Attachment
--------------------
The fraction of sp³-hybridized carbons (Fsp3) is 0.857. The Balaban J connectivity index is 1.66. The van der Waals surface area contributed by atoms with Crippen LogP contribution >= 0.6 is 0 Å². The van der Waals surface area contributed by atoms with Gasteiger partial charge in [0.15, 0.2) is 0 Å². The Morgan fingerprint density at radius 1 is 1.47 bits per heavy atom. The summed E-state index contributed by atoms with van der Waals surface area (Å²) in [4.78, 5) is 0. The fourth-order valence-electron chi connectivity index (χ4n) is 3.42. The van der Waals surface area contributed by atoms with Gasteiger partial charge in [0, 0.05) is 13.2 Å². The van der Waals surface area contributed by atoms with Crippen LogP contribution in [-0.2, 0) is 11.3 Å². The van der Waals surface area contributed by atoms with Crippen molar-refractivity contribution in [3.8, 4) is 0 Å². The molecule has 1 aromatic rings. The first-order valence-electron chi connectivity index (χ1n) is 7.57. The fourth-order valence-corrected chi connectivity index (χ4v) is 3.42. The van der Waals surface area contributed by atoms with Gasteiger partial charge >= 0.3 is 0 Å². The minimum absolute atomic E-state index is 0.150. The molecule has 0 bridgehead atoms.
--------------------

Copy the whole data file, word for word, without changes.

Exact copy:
The fraction of sp³-hybridized carbons (Fsp3) is 0.857. The Balaban J connectivity index is 1.66. The van der Waals surface area contributed by atoms with Crippen LogP contribution >= 0.6 is 0 Å². The van der Waals surface area contributed by atoms with Gasteiger partial charge in [0.15, 0.2) is 0 Å². The Morgan fingerprint density at radius 1 is 1.47 bits per heavy atom. The summed E-state index contributed by atoms with van der Waals surface area (Å²) in [4.78, 5) is 0. The fourth-order valence-electron chi connectivity index (χ4n) is 3.42. The van der Waals surface area contributed by atoms with Gasteiger partial charge in [0, 0.05) is 13.2 Å². The van der Waals surface area contributed by atoms with Crippen LogP contribution in [-0.2, 0) is 11.3 Å². The van der Waals surface area contributed by atoms with Crippen molar-refractivity contribution in [3.8, 4) is 0 Å². The molecule has 1 aromatic rings. The first-order valence-electron chi connectivity index (χ1n) is 7.57. The fourth-order valence-corrected chi connectivity index (χ4v) is 3.42. The van der Waals surface area contributed by atoms with Gasteiger partial charge >= 0.3 is 0 Å². The minimum absolute atomic E-state index is 0.150. The molecule has 0 bridgehead atoms.